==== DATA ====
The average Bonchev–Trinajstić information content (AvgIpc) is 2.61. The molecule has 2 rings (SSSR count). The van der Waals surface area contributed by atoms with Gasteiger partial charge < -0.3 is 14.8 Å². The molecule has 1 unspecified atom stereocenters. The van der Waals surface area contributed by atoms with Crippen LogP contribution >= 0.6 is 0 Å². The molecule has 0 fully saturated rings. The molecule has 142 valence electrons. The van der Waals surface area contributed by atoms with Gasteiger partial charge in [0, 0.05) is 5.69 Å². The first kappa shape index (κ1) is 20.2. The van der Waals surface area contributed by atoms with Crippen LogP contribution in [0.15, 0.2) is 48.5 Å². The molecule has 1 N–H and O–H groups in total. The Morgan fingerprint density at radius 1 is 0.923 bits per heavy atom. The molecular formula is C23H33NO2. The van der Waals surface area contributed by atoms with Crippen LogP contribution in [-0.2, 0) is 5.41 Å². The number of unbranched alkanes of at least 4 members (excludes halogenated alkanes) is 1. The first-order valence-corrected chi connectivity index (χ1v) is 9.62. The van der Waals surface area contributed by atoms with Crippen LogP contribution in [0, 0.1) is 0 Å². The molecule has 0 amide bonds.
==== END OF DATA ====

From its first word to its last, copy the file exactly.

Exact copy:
The average Bonchev–Trinajstić information content (AvgIpc) is 2.61. The molecule has 2 rings (SSSR count). The van der Waals surface area contributed by atoms with Gasteiger partial charge < -0.3 is 14.8 Å². The molecule has 1 unspecified atom stereocenters. The van der Waals surface area contributed by atoms with Crippen LogP contribution >= 0.6 is 0 Å². The molecule has 0 fully saturated rings. The molecule has 142 valence electrons. The van der Waals surface area contributed by atoms with Gasteiger partial charge in [0, 0.05) is 5.69 Å². The first kappa shape index (κ1) is 20.2. The van der Waals surface area contributed by atoms with Crippen LogP contribution in [0.15, 0.2) is 48.5 Å². The molecule has 1 N–H and O–H groups in total. The Morgan fingerprint density at radius 1 is 0.923 bits per heavy atom. The molecular formula is C23H33NO2. The van der Waals surface area contributed by atoms with Crippen LogP contribution in [-0.2, 0) is 5.41 Å². The number of unbranched alkanes of at least 4 members (excludes halogenated alkanes) is 1. The first-order valence-corrected chi connectivity index (χ1v) is 9.62. The van der Waals surface area contributed by atoms with Crippen LogP contribution in [0, 0.1) is 0 Å². The molecule has 0 amide bonds.